Treasures In Your Attic: Bigger is Usually Better with Vanguard Abstract Works

Is this piece of abstract art one of a kind?

Dear Helaine and Joe:

I rescued a painting from a storage unit I purchased. I am not a collector and would like to sell it. It is signed “Lee Burr” and has a label on the reverse reading, “Vanguard Studios Inc.” What is its value?

Thank you,

B.S., Waterloo, S.C.

Dear B.S.:

Lee Raymond Burr (not the actor known for portraying Perry Mason on television) was born in Los Angeles. He and his brother Stuart started Vanguard Studios in Beverly Hills because they felt the average American family should have an opportunity to own a “real” oil painting on canvas.

Pursuant to this goal, the duo hired freelance artists to work on a day-to-day basis depicting a variety of subjects. Lee Raymond Burr began painting original art on canvas, which was then replicated by a crew of copycats.

Burr often traveled to Europe to purchase paintings at auction, bring them home and have his crew of eight to 10 artists create “original reproductions.” As the business grew, Burr hired American artist Harry Wysocki as chief designer and Argentine artist Aldo Luongo as part of his staff.

Burr used a number of different names on the canvases his workshop produced, including Lee Burr, Lee Reynolds and Lee Raymond Burr. The studio also went by slightly different designations, including Vanguard. Sometimes it was called Stuart Studios in homage to Burr’s brother.

Whatever the name on the front of the canvas, Burr did not paint the individual pieces himself. As the sort of frontman, Burr allowed his “students” (i.e. employees, copyists) to use his name (or a variant) on the works they produced. The subjects most often depicted were cowboys or Native Americans on horseback, landscapes, flowers, romantic scenes of Europe and America, and abstract images such as the one in today’s question.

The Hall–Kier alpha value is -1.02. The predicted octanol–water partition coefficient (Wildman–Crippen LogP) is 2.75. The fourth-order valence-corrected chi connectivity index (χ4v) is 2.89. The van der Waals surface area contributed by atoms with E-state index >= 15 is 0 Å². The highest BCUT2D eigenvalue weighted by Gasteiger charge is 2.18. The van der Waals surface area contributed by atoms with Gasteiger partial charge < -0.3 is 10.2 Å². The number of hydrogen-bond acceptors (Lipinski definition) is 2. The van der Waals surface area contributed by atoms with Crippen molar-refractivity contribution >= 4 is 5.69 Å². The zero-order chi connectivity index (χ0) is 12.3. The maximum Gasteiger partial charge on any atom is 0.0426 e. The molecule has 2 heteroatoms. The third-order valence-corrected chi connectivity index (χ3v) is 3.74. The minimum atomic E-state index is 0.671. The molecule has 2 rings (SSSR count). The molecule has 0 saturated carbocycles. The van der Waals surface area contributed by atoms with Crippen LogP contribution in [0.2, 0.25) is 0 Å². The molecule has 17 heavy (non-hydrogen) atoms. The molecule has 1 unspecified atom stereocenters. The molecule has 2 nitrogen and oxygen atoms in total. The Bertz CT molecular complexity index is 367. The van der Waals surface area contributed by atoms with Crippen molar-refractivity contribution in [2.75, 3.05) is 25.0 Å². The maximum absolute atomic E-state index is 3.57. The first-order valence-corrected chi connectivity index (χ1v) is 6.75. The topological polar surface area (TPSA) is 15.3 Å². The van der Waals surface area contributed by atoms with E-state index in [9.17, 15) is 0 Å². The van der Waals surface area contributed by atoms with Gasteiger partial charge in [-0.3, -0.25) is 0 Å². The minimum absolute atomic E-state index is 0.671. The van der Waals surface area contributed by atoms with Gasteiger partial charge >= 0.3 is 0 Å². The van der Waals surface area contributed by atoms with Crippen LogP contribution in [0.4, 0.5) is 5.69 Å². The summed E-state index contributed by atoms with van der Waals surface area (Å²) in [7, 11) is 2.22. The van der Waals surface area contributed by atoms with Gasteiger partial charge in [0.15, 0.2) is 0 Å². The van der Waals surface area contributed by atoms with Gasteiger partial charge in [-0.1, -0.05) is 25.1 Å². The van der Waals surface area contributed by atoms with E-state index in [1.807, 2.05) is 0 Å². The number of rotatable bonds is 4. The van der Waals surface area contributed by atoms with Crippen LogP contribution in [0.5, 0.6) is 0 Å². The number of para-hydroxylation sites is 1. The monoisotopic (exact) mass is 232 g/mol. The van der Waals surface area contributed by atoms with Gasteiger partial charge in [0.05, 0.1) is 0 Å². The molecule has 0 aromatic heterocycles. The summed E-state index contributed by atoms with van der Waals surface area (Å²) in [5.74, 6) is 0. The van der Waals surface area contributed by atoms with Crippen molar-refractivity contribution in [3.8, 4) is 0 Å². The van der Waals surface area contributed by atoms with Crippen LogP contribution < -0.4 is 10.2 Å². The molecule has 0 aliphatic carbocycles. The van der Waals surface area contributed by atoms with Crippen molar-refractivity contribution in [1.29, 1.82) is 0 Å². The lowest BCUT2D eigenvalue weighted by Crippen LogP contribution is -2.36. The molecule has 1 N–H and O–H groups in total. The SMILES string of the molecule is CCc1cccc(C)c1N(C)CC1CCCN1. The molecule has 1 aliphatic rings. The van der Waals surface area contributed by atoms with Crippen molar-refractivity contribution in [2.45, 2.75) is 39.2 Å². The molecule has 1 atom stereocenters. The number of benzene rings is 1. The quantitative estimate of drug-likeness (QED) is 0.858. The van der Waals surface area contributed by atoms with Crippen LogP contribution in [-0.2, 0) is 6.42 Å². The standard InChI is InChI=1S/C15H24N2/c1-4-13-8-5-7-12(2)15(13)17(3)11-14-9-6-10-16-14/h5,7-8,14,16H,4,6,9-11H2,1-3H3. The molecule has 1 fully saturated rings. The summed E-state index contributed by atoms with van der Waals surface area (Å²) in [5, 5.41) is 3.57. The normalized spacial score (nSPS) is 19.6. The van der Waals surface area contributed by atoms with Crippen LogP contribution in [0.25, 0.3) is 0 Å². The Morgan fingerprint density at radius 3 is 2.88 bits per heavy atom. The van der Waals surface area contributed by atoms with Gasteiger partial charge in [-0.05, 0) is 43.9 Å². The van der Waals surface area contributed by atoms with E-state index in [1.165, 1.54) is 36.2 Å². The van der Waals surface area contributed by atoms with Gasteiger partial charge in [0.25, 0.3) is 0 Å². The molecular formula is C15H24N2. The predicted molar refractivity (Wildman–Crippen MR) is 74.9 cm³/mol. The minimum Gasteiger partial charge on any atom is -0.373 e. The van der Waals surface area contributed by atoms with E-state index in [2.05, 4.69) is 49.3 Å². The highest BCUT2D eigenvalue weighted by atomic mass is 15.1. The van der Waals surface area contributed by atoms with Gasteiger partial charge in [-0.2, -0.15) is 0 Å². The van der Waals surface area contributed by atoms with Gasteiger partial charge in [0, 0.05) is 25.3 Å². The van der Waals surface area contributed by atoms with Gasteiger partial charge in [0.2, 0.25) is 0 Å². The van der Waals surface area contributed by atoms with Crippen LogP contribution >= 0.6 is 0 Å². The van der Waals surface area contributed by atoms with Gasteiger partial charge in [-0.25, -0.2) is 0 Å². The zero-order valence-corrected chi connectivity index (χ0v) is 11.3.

To eliminate variations and inconsistencies, Burr created an assembly line system for painting production. Each canvas was hand-painted with a two-color ground. Black lines for the master design would be silk-screened onto the canvases, and then an artist on the production line would add hand-painting to fill in the outlined spaces as indicated in the master design (it was a bit like a child’s coloring book).

Numbers written on the back of the canvases referred to the painting master, while the initials were those of the studio artist. Interestingly, all the master paintings seem to have been destroyed. The Vanguard pictures were sold through the Vanguard showrooms, often to furniture stores and interior decorators.

Burr sold his interest in Vanguard in 1974, but the company continued in business until the 1990s. Vanguard canvases ranged in size from 50 square inches to 10 by 12 inches. Since we do not know the size of the canvas, all we can say is Vanguard abstract works sell between $200 and $1,800 depending on size, condition, and their aesthetic/decorative quality. Bigger is usually better.

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